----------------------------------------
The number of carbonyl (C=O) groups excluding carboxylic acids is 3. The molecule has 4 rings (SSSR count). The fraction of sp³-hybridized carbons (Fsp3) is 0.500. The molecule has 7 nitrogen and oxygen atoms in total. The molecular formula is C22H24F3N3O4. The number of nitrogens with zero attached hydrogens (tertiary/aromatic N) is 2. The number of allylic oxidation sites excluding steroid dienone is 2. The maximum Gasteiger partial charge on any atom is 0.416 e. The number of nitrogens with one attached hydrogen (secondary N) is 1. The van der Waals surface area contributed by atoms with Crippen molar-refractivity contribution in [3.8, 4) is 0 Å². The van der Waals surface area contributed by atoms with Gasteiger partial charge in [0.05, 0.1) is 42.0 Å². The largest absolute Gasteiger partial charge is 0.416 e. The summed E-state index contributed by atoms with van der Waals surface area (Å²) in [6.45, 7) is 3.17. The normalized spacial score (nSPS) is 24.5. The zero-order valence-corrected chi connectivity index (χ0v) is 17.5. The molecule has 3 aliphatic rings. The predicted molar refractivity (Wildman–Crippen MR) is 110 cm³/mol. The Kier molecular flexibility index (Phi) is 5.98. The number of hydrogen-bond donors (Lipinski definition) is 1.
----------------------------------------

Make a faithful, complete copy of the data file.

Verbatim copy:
The number of carbonyl (C=O) groups excluding carboxylic acids is 3. The molecule has 4 rings (SSSR count). The fraction of sp³-hybridized carbons (Fsp3) is 0.500. The molecule has 7 nitrogen and oxygen atoms in total. The molecular formula is C22H24F3N3O4. The number of nitrogens with zero attached hydrogens (tertiary/aromatic N) is 2. The number of allylic oxidation sites excluding steroid dienone is 2. The maximum Gasteiger partial charge on any atom is 0.416 e. The number of nitrogens with one attached hydrogen (secondary N) is 1. The van der Waals surface area contributed by atoms with Crippen molar-refractivity contribution in [3.8, 4) is 0 Å². The van der Waals surface area contributed by atoms with Gasteiger partial charge in [0.05, 0.1) is 42.0 Å². The largest absolute Gasteiger partial charge is 0.416 e. The summed E-state index contributed by atoms with van der Waals surface area (Å²) in [6.45, 7) is 3.17. The normalized spacial score (nSPS) is 24.5. The zero-order valence-corrected chi connectivity index (χ0v) is 17.5. The molecule has 3 aliphatic rings. The predicted molar refractivity (Wildman–Crippen MR) is 110 cm³/mol. The Kier molecular flexibility index (Phi) is 5.98. The number of hydrogen-bond donors (Lipinski definition) is 1.